It was a bit weird, growing up Jewish – I grew up in Philadelphia, which is in the US on the East Coast, so of course there were all the Christmas decorations and songs and TV shows, like you’re used to. Whenever we went shopping, all the stores were decorated for Christmas, but our house was decorated for Chanukah, with paper menorahs and dreidls and blue garlands. In school we sang Christmas carols, even though more than half of the kids were Jewish, but at home and in Hebrew school and synagogue we sang Chanukah songs, like “Maoz Tsur” (Rock of Ages, though not the same as the Christian hymn with that name) and “I Have a Little Dreidl”. Every year we watched Rudolh the Red-Nosed Reindeer, the Peanuts Christmas special, and Frosty the Snowman on TV, and I always liekd those even though it wasn’t my holiday. My brother has a friend who has one Jewish and one Christian parent; he and his brother and sister used to get presents for both Chanukah and Christmas, and my brother was always jealous (but I think his friends probably got about the same amount of presents we did, overall).

Now I’m grown up, and I’m married to a man who is not Jewish, and we celebrate both Chanukah and Christmas. He watches while I light the candles on the menorah, and I help set up the Christmas tree, and we talk to both our families for the holidays. We like celebrating everyone’s holiday together.

yours truly,

Note to teachers: If you’re talking to very young kids, or have limited time, l, I don’t know if you want to have to explain a lunar calendar. Also, if you’re in a public school, I don’t know if you want to get into the historic / religious reasons we celebrate Chanukah. If not, leave out the parts in italics.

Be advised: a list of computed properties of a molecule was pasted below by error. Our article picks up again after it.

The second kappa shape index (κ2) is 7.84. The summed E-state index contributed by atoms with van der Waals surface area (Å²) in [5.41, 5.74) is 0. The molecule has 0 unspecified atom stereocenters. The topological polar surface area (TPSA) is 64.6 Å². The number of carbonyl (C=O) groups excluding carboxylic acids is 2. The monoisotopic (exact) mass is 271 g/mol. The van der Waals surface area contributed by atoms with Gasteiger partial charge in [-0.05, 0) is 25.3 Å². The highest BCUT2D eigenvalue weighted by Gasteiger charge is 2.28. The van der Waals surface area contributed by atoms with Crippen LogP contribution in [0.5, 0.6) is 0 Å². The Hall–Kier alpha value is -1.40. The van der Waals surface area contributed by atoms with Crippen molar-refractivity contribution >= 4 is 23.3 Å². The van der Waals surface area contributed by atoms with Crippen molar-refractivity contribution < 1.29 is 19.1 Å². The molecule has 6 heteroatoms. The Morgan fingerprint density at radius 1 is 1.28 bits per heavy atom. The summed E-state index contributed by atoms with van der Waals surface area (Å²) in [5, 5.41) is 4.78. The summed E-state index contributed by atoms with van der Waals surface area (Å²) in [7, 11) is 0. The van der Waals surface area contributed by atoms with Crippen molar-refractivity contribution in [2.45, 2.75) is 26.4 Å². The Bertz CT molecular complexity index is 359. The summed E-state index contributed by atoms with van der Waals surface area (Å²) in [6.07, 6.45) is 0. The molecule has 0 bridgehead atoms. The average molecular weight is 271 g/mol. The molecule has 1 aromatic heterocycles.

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2 Responses to a small thanks and two very different open letters

  1. The letter to the first-grade kids is really very lovely. Thank you for sharing it.

    Also, ahahaha, I hadn’t read that post by Scott Lynch; thank you for linking to it. (I do love Zamira Drakasha, I must admit.)

  2. Kate says:

    “The compliment of rational opposition” — one of my favorite Jane Austen lines ever! (I’ve been thinking about it a lot lately, because I work at a newspaper, and our Theater critic is a mentor and takes a lot of flack sometimes.)

    Thank you for this letter. I found your post by way of the Velveteen Rabbi, and it has me thinking. I was raised wacky liberal Christian with reservations, and a lot of the public “Christmas” elements — Rudolph and Charlie Brown and guys in beards — grate on me too. They lead away from the holiday.

    I know others do, garlands and lights on trees and candles in windows, pine sap, red alder berries, donkeys and hay rides and hay barns. It’s a holiday about light, for me, and about gathering in the cold, about firelight, and most of all about having my immediate family together.

    I think all the tinsel would be harder, or more frustrating, if it wasn’t my holiday at all. But now I think of it, I often find my holiday by looking for the converse of the mainstream stuff. Forget the mall; I like ancient antique shops where the apple crates and lanterns and ski boots are piled to the ceiling in an unheated barn. And when I hear crooners turning beautiful medieval carols into syrup, I go looking for medieval Czech bagpipe music to cheer me up. (I had a roommate once who made Czech bagpipes. He said his next ambition was to make a tuneful hurdy-gurdy…)